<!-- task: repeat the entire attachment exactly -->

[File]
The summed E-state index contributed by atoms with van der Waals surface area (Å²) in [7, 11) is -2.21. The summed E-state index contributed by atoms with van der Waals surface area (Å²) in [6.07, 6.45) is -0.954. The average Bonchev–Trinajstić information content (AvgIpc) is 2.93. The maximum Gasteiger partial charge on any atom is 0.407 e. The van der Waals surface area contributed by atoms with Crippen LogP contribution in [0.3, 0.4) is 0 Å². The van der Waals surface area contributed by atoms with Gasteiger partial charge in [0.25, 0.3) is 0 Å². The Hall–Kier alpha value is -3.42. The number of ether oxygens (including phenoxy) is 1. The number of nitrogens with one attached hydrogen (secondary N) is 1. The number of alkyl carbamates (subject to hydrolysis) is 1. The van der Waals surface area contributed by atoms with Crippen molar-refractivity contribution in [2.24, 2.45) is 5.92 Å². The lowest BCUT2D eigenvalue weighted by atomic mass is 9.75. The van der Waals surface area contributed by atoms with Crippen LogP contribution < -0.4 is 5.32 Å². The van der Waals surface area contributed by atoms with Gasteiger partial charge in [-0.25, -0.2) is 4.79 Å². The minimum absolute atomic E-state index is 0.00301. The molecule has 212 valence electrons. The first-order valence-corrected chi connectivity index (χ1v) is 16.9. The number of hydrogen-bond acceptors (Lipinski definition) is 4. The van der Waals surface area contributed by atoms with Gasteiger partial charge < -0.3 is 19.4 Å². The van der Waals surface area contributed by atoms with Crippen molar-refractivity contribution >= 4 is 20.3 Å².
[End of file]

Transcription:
The summed E-state index contributed by atoms with van der Waals surface area (Å²) in [7, 11) is -2.21. The summed E-state index contributed by atoms with van der Waals surface area (Å²) in [6.07, 6.45) is -0.954. The average Bonchev–Trinajstić information content (AvgIpc) is 2.93. The maximum Gasteiger partial charge on any atom is 0.407 e. The van der Waals surface area contributed by atoms with Crippen LogP contribution in [0.3, 0.4) is 0 Å². The van der Waals surface area contributed by atoms with Gasteiger partial charge in [0.25, 0.3) is 0 Å². The Hall–Kier alpha value is -3.42. The number of ether oxygens (including phenoxy) is 1. The number of nitrogens with one attached hydrogen (secondary N) is 1. The number of alkyl carbamates (subject to hydrolysis) is 1. The van der Waals surface area contributed by atoms with Crippen molar-refractivity contribution in [2.24, 2.45) is 5.92 Å². The lowest BCUT2D eigenvalue weighted by atomic mass is 9.75. The van der Waals surface area contributed by atoms with Crippen LogP contribution < -0.4 is 5.32 Å². The van der Waals surface area contributed by atoms with Gasteiger partial charge in [-0.25, -0.2) is 4.79 Å². The minimum absolute atomic E-state index is 0.00301. The molecule has 212 valence electrons. The first-order valence-corrected chi connectivity index (χ1v) is 16.9. The number of hydrogen-bond acceptors (Lipinski definition) is 4. The van der Waals surface area contributed by atoms with Gasteiger partial charge < -0.3 is 19.4 Å². The van der Waals surface area contributed by atoms with Crippen molar-refractivity contribution >= 4 is 20.3 Å².